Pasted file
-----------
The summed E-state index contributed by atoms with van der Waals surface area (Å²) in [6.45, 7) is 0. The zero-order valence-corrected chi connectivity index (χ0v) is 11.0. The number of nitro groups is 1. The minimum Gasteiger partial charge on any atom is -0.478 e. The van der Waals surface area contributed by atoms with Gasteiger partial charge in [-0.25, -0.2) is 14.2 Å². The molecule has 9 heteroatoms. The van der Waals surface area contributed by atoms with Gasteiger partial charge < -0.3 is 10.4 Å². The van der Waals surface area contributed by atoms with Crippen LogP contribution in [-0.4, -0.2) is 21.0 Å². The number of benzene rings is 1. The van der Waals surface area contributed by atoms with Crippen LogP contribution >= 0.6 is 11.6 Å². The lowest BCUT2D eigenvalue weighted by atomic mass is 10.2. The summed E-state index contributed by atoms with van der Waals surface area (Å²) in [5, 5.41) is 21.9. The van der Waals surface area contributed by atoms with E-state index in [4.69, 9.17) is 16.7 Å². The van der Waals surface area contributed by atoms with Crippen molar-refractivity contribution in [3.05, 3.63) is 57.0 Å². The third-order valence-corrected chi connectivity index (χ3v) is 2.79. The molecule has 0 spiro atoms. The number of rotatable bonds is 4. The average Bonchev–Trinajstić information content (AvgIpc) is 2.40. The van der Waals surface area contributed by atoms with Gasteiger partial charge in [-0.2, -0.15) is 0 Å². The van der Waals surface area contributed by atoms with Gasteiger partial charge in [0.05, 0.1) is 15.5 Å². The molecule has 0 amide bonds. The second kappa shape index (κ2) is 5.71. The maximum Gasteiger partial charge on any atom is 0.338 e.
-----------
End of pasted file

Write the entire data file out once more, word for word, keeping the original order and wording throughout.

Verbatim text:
The summed E-state index contributed by atoms with van der Waals surface area (Å²) in [6.45, 7) is 0. The zero-order valence-corrected chi connectivity index (χ0v) is 11.0. The number of nitro groups is 1. The minimum Gasteiger partial charge on any atom is -0.478 e. The van der Waals surface area contributed by atoms with Gasteiger partial charge in [-0.25, -0.2) is 14.2 Å². The molecule has 9 heteroatoms. The van der Waals surface area contributed by atoms with Gasteiger partial charge < -0.3 is 10.4 Å². The van der Waals surface area contributed by atoms with Crippen LogP contribution in [-0.4, -0.2) is 21.0 Å². The number of benzene rings is 1. The van der Waals surface area contributed by atoms with Crippen LogP contribution >= 0.6 is 11.6 Å². The lowest BCUT2D eigenvalue weighted by atomic mass is 10.2. The summed E-state index contributed by atoms with van der Waals surface area (Å²) in [5, 5.41) is 21.9. The van der Waals surface area contributed by atoms with E-state index in [4.69, 9.17) is 16.7 Å². The van der Waals surface area contributed by atoms with Crippen molar-refractivity contribution in [3.05, 3.63) is 57.0 Å². The third-order valence-corrected chi connectivity index (χ3v) is 2.79. The molecule has 0 spiro atoms. The number of rotatable bonds is 4. The average Bonchev–Trinajstić information content (AvgIpc) is 2.40. The van der Waals surface area contributed by atoms with Gasteiger partial charge in [-0.2, -0.15) is 0 Å². The van der Waals surface area contributed by atoms with Gasteiger partial charge in [0.05, 0.1) is 15.5 Å². The molecule has 0 amide bonds. The second kappa shape index (κ2) is 5.71. The maximum Gasteiger partial charge on any atom is 0.338 e.